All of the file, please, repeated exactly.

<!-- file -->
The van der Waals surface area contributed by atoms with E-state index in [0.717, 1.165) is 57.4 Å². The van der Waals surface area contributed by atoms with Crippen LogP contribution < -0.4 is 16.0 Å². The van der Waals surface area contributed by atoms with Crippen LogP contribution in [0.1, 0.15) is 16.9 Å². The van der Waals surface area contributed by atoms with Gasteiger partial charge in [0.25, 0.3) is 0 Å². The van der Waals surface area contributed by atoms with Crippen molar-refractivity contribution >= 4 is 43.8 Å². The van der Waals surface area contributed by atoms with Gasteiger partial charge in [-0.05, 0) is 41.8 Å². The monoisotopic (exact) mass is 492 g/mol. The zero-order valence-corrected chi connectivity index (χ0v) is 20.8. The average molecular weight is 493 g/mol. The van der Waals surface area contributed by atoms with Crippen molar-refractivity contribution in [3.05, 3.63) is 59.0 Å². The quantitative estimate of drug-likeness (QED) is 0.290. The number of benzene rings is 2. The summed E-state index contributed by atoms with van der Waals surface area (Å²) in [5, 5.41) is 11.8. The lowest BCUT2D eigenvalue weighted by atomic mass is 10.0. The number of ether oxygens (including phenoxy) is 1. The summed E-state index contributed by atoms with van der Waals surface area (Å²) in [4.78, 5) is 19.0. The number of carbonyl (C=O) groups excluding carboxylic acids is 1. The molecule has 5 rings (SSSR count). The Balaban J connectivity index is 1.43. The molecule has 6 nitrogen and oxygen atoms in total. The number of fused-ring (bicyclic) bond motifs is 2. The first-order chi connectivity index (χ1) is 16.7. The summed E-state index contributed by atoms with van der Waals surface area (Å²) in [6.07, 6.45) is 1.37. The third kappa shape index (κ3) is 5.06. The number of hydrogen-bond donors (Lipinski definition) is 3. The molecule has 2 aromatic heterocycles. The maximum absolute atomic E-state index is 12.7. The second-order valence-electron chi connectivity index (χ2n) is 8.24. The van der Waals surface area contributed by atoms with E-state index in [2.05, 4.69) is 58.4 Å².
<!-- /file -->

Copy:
The van der Waals surface area contributed by atoms with E-state index in [0.717, 1.165) is 57.4 Å². The van der Waals surface area contributed by atoms with Crippen LogP contribution < -0.4 is 16.0 Å². The van der Waals surface area contributed by atoms with Crippen LogP contribution in [0.1, 0.15) is 16.9 Å². The van der Waals surface area contributed by atoms with Gasteiger partial charge in [0.25, 0.3) is 0 Å². The van der Waals surface area contributed by atoms with Crippen molar-refractivity contribution >= 4 is 43.8 Å². The van der Waals surface area contributed by atoms with Gasteiger partial charge in [-0.05, 0) is 41.8 Å². The monoisotopic (exact) mass is 492 g/mol. The zero-order valence-corrected chi connectivity index (χ0v) is 20.8. The average molecular weight is 493 g/mol. The van der Waals surface area contributed by atoms with Crippen molar-refractivity contribution in [3.05, 3.63) is 59.0 Å². The quantitative estimate of drug-likeness (QED) is 0.290. The number of benzene rings is 2. The summed E-state index contributed by atoms with van der Waals surface area (Å²) in [5, 5.41) is 11.8. The lowest BCUT2D eigenvalue weighted by atomic mass is 10.0. The number of ether oxygens (including phenoxy) is 1. The summed E-state index contributed by atoms with van der Waals surface area (Å²) in [4.78, 5) is 19.0. The number of carbonyl (C=O) groups excluding carboxylic acids is 1. The molecule has 5 rings (SSSR count). The Balaban J connectivity index is 1.43. The molecule has 6 nitrogen and oxygen atoms in total. The number of fused-ring (bicyclic) bond motifs is 2. The first-order chi connectivity index (χ1) is 16.7. The summed E-state index contributed by atoms with van der Waals surface area (Å²) in [6.07, 6.45) is 1.37. The third kappa shape index (κ3) is 5.06. The number of hydrogen-bond donors (Lipinski definition) is 3. The molecule has 2 aromatic heterocycles. The maximum absolute atomic E-state index is 12.7. The second-order valence-electron chi connectivity index (χ2n) is 8.24. The van der Waals surface area contributed by atoms with E-state index in [2.05, 4.69) is 58.4 Å².